Written by Brian Jensen, courtesy of Fishing with Maps by Fishing Hot Spots®

A significant feature on fishing maps today is depth measurement or contour lines. Reading and understanding contour lines are the two most important skills for finding fish. Depending on the size and scale of the map, contour lines can represent 2-foot intervals all the way up to 40-foot intervals. A series of closely spaced lines represents a sharp drop-off, while widely spread lines represent a gradual slope.

Contour or hydrographic maps show edges. An edge is the end of some type of structure or cover, such as a weedline, brushline or the borders of an old river channel. Edges attract gamefish because edges are major feeding areas. Knowing where edges exist will put you in direct contact with fish.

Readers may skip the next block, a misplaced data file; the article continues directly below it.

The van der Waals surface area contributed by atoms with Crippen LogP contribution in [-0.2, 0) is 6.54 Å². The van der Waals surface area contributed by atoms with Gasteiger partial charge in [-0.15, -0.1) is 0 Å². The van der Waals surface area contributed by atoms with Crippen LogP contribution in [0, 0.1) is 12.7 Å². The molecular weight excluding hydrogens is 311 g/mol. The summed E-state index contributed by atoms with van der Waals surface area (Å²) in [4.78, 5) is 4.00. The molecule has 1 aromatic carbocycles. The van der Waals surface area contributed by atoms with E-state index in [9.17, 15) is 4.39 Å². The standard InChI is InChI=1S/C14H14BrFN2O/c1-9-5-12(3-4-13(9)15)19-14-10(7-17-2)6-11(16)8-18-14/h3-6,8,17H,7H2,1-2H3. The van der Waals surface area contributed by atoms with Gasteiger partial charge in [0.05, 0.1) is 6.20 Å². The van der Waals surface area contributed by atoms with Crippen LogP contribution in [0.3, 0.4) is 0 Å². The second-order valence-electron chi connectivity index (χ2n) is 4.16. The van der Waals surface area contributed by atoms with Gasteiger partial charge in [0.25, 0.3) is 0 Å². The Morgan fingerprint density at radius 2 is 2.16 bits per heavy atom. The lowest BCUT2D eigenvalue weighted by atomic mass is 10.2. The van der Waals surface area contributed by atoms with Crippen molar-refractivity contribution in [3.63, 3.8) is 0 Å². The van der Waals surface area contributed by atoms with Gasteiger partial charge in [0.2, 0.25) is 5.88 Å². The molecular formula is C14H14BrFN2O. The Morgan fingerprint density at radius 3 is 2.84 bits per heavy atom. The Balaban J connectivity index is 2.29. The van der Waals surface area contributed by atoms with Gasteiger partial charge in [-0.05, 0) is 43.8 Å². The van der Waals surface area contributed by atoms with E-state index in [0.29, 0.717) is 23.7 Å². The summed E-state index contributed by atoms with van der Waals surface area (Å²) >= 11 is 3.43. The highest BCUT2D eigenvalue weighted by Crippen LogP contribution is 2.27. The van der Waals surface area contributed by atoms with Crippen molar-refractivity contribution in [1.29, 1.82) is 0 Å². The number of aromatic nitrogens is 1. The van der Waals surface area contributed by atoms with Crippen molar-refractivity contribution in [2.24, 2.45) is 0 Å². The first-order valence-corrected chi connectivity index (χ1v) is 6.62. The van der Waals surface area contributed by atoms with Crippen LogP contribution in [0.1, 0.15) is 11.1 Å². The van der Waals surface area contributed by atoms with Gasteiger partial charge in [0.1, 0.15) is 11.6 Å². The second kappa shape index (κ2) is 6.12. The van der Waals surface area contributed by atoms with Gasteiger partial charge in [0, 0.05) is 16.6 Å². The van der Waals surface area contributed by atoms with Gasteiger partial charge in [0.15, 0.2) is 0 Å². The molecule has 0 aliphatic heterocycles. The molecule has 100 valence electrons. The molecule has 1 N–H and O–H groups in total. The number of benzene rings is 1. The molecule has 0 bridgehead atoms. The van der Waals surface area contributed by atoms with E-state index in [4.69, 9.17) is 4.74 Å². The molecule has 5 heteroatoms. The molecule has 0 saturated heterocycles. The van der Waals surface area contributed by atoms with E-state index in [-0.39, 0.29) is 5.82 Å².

Fishermen often use the term “breakline” to describe a distinct increase in depth. Breaklines can be located by studying fishing maps. The term is also used to denote areas where there are definite changes in the other characteristics such as water clarity, temperature and oxygen content.

Transition zones are where bottom changes from one material to another. An example of a transition would be tapering sand-flat ending in a bottom that is solid rock. Fish relate closely to the zone where the materials change. Carefully reading the map will help you find these breaklines and transistion zones in the bodies of water you fish.

Check out the depth contours on the Fishidy.com fishing maps. We’ve got more than 4,000 waterways covered from coast-to-coast. Below is an example of what the depth contours on Lake Superior look like on Fishidy.com.

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